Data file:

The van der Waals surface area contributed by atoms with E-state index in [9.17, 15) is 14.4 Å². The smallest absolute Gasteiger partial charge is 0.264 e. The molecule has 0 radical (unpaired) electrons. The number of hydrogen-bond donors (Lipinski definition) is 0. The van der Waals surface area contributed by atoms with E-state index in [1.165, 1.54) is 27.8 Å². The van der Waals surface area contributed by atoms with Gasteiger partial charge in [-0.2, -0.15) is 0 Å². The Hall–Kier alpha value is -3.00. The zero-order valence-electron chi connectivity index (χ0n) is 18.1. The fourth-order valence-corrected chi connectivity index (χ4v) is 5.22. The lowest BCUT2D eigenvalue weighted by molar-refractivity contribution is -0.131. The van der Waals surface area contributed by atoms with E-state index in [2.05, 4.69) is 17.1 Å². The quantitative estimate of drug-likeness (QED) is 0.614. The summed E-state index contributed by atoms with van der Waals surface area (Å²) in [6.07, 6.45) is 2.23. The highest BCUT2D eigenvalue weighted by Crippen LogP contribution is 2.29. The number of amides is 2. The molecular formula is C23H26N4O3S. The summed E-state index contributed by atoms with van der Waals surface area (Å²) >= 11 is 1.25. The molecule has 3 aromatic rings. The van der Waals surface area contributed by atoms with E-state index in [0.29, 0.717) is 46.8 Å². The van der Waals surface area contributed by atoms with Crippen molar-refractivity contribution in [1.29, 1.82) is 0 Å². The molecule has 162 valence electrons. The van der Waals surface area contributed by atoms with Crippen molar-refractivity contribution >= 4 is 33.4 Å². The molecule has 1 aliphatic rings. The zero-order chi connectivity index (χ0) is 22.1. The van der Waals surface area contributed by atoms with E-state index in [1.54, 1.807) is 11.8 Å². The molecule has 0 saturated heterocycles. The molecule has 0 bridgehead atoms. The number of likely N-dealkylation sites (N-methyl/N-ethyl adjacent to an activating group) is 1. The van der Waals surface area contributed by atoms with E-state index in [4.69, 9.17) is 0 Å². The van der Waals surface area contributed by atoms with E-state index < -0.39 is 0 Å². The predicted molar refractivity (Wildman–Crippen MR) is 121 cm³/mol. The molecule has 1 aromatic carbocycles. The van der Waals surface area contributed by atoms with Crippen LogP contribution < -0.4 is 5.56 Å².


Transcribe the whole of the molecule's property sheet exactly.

The van der Waals surface area contributed by atoms with E-state index in [9.17, 15) is 14.4 Å². The smallest absolute Gasteiger partial charge is 0.264 e. The molecule has 0 radical (unpaired) electrons. The number of hydrogen-bond donors (Lipinski definition) is 0. The van der Waals surface area contributed by atoms with E-state index in [1.165, 1.54) is 27.8 Å². The van der Waals surface area contributed by atoms with Gasteiger partial charge in [-0.2, -0.15) is 0 Å². The Hall–Kier alpha value is -3.00. The zero-order valence-electron chi connectivity index (χ0n) is 18.1. The fourth-order valence-corrected chi connectivity index (χ4v) is 5.22. The lowest BCUT2D eigenvalue weighted by molar-refractivity contribution is -0.131. The van der Waals surface area contributed by atoms with E-state index in [2.05, 4.69) is 17.1 Å². The quantitative estimate of drug-likeness (QED) is 0.614. The summed E-state index contributed by atoms with van der Waals surface area (Å²) in [6.07, 6.45) is 2.23. The highest BCUT2D eigenvalue weighted by Crippen LogP contribution is 2.29. The number of amides is 2. The molecular formula is C23H26N4O3S. The summed E-state index contributed by atoms with van der Waals surface area (Å²) >= 11 is 1.25. The molecule has 3 aromatic rings. The van der Waals surface area contributed by atoms with E-state index in [0.29, 0.717) is 46.8 Å². The van der Waals surface area contributed by atoms with Crippen molar-refractivity contribution in [1.29, 1.82) is 0 Å². The molecule has 162 valence electrons. The van der Waals surface area contributed by atoms with Crippen molar-refractivity contribution >= 4 is 33.4 Å². The molecule has 1 aliphatic rings. The zero-order chi connectivity index (χ0) is 22.1. The van der Waals surface area contributed by atoms with E-state index in [1.54, 1.807) is 11.8 Å². The molecule has 0 saturated heterocycles. The molecule has 0 bridgehead atoms. The number of likely N-dealkylation sites (N-methyl/N-ethyl adjacent to an activating group) is 1. The van der Waals surface area contributed by atoms with E-state index in [4.69, 9.17) is 0 Å². The van der Waals surface area contributed by atoms with E-state index < -0.39 is 0 Å². The predicted molar refractivity (Wildman–Crippen MR) is 121 cm³/mol. The molecule has 1 aromatic carbocycles. The van der Waals surface area contributed by atoms with Crippen LogP contribution < -0.4 is 5.56 Å².